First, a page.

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Check out our latest publication "Teach MEMS On a Tight Budget" - March Issue of Tech Directions! This was a colalboratively written article between Matthias Pleil and G.H. Massiha. "GH" attended one of SCME's pressure sensor cleanroom workshops at our Univeristy of South Florida partner site. GH uses and advocates the use of SCME materials in STEM classes.
Check out the latest updates to the SCME YouTube Channel - MJ just added three short lectures based on our Microsystems BioMEMS DNA series of Learning Modules.
- An Introduction to DNA Microarrays
- DNA Microarray Fabrication - very cool, one process by Nimble Gen uses TI's DMD in maskless lithography!
- How does a DNA Microarray work?
Also search this site for additional, downloadable educational materials!
During the spring of 2014, SCME is hosting a series of microtechnology workshops. These workshops focus on classroom activities related to STEM and microtechnology concepts that can easily be incorporated into your existing curricula. All workshops are held on a Saturday at the University of New Mexico's South Campus, 800 Bradbury SE, Albuquerque, New Mexico.
Each workshop includes the following:
- Detailed instruction in microtechnology topics
- Specific information on using classroom kits/activities to teach microtechnology topics
- Complete coverage of the kit material and supporting learning modules
- Time to discover how the kits/activities and learning modules meet the STEM and NGSS standards
- Strategies for incorporating the topics and activities into your curricula.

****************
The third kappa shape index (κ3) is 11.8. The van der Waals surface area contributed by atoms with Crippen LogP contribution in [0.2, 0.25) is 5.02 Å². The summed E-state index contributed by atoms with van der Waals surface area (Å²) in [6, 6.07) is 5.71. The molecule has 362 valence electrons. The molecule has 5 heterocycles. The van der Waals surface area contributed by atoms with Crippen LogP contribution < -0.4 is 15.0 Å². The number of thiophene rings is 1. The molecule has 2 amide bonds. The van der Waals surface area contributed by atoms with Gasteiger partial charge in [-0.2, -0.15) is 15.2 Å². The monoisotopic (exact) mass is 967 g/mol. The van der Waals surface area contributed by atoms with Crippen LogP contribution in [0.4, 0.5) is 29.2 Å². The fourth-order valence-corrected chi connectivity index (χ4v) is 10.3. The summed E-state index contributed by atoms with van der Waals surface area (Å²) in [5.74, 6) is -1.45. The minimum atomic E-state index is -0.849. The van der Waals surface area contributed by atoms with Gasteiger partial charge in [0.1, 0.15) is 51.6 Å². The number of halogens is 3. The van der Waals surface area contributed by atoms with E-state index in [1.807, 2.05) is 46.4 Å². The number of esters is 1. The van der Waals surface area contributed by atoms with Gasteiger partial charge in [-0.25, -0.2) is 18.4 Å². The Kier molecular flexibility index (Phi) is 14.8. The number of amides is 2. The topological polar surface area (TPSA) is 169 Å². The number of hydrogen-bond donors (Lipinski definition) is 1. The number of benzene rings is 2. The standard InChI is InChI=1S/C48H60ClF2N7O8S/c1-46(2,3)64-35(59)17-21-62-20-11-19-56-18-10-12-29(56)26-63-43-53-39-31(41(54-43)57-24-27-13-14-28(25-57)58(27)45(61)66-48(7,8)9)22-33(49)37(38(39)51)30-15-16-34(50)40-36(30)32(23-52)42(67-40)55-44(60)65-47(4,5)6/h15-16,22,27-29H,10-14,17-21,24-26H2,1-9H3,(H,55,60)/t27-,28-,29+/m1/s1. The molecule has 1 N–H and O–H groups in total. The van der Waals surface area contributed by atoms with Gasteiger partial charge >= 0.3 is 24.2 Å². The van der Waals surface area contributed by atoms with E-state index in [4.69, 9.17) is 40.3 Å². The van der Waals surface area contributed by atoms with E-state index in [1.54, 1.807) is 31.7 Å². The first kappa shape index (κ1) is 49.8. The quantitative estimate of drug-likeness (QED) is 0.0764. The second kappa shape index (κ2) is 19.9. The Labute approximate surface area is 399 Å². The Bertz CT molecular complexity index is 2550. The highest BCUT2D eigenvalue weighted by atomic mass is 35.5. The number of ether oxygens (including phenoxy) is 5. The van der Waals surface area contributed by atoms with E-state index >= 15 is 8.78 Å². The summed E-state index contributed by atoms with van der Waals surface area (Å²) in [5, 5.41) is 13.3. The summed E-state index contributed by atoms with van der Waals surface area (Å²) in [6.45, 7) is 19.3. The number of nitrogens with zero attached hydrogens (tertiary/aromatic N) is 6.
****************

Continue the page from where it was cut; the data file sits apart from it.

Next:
Following are brief descriptions of the workshops:
Pressure Sensor Model Workshop – Part II: February 22, 2014 (9:00 am – noon)
This workshop is opened ONLY to instructors who have completed a previous SCME Pressure Sensor Model workshop in which they built a macro-sized pressure sensor model using SCME’s Pressure Sensor Model Kit.
This workshop allows instructors to further explore the pressure sensor model as a teaching tool in the classroom. Instructors will use a pre-built pressure sensor model to develop a calibration curve. They will also have the opportunity to talk to instructors that have used this kit in their classrooms. In an attempt to decrease the implementation time for this material, time will be provided for instructors to develop a complete lesson plan identifying standards, objectives, and procedures.
DNA Microarray Workshop – Part II: February 22, 2014 (1:00 pm – 4 pm)
This workshop is opened ONLY to instructors who have completed a previous SCME DNA Microarray or GeneChip workshop in which they setup and interpret a model of a DNA microarray.
This workshop allows instructors to further explore the DNA microarray kit as a teaching tool in the classroom. Instructors will use the DNA microarray kit to redesign the masks for different DNA sequences and redesign the targets for new gene identification. Instructors will also have the opportunity to talk to instructors that have used this kit in their classrooms. In an attempt to decrease the implementation time for this material, time will be provided for instructors to develop a complete lesson plan identifying standards, objectives, and procedures.
All About BioMEMS Workshop, March 8, 2014 (9:00 am – 3:30 pm)
This workshop covers a variety of material related to microtechnology and MEMS devices in the medical field, as well as biological concepts that are exploited by such devices. Participants will become familiar with SCME’s bioMEMS series of learning modules and will complete a variety of activities found within these learning modules. Activities include the role of DNA and proteins in micro-sized devices, biomolecules and their functions in bioMEMS, and explorations and presentations about specific bioMEMS used for diagnostics, therapeutics and clinical laboratory applications.
Fabricating a MEMS Pressure Sensor (Simulation), March 22, 2014 (9:00 am – 3:30 pm)